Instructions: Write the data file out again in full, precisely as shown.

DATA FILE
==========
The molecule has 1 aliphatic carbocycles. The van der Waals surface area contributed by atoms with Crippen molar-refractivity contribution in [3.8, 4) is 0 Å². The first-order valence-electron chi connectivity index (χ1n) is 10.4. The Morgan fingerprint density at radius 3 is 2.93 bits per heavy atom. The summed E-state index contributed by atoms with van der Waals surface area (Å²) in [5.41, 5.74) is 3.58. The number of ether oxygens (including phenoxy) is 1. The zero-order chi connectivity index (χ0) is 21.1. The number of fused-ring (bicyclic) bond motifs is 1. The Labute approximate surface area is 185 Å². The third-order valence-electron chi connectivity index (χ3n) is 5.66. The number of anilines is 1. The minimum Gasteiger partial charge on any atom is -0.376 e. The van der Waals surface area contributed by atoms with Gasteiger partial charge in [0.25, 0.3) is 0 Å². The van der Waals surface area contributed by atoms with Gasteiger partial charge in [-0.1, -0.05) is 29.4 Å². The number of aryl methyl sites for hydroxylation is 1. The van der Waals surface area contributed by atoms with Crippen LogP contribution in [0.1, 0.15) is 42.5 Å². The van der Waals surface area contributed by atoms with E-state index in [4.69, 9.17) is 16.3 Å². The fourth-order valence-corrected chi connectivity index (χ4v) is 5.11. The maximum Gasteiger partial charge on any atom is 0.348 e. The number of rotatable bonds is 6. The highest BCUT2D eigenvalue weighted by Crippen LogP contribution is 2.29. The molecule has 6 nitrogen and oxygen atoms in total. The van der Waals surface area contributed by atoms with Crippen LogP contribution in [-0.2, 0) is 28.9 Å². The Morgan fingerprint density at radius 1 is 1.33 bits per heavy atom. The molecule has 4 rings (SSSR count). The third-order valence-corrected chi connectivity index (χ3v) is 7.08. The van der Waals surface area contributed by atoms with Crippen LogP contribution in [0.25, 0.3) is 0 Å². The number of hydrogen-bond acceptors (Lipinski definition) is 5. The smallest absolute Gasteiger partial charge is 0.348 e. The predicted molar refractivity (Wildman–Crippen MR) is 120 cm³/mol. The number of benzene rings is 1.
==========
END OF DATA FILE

The molecule has 1 aliphatic carbocycles. The van der Waals surface area contributed by atoms with Crippen molar-refractivity contribution in [3.8, 4) is 0 Å². The first-order valence-electron chi connectivity index (χ1n) is 10.4. The Morgan fingerprint density at radius 3 is 2.93 bits per heavy atom. The summed E-state index contributed by atoms with van der Waals surface area (Å²) in [5.41, 5.74) is 3.58. The number of ether oxygens (including phenoxy) is 1. The zero-order chi connectivity index (χ0) is 21.1. The number of fused-ring (bicyclic) bond motifs is 1. The Labute approximate surface area is 185 Å². The third-order valence-electron chi connectivity index (χ3n) is 5.66. The number of anilines is 1. The minimum Gasteiger partial charge on any atom is -0.376 e. The van der Waals surface area contributed by atoms with Gasteiger partial charge in [0.25, 0.3) is 0 Å². The van der Waals surface area contributed by atoms with Gasteiger partial charge in [-0.1, -0.05) is 29.4 Å². The number of aryl methyl sites for hydroxylation is 1. The van der Waals surface area contributed by atoms with Crippen LogP contribution in [0.1, 0.15) is 42.5 Å². The van der Waals surface area contributed by atoms with E-state index in [4.69, 9.17) is 16.3 Å². The fourth-order valence-corrected chi connectivity index (χ4v) is 5.11. The maximum Gasteiger partial charge on any atom is 0.348 e. The number of rotatable bonds is 6. The highest BCUT2D eigenvalue weighted by Crippen LogP contribution is 2.29. The molecule has 6 nitrogen and oxygen atoms in total. The van der Waals surface area contributed by atoms with Crippen LogP contribution in [-0.2, 0) is 28.9 Å². The Morgan fingerprint density at radius 1 is 1.33 bits per heavy atom. The molecule has 4 rings (SSSR count). The third-order valence-corrected chi connectivity index (χ3v) is 7.08. The van der Waals surface area contributed by atoms with Crippen LogP contribution in [0.25, 0.3) is 0 Å². The number of hydrogen-bond acceptors (Lipinski definition) is 5. The smallest absolute Gasteiger partial charge is 0.348 e. The predicted molar refractivity (Wildman–Crippen MR) is 120 cm³/mol. The number of benzene rings is 1.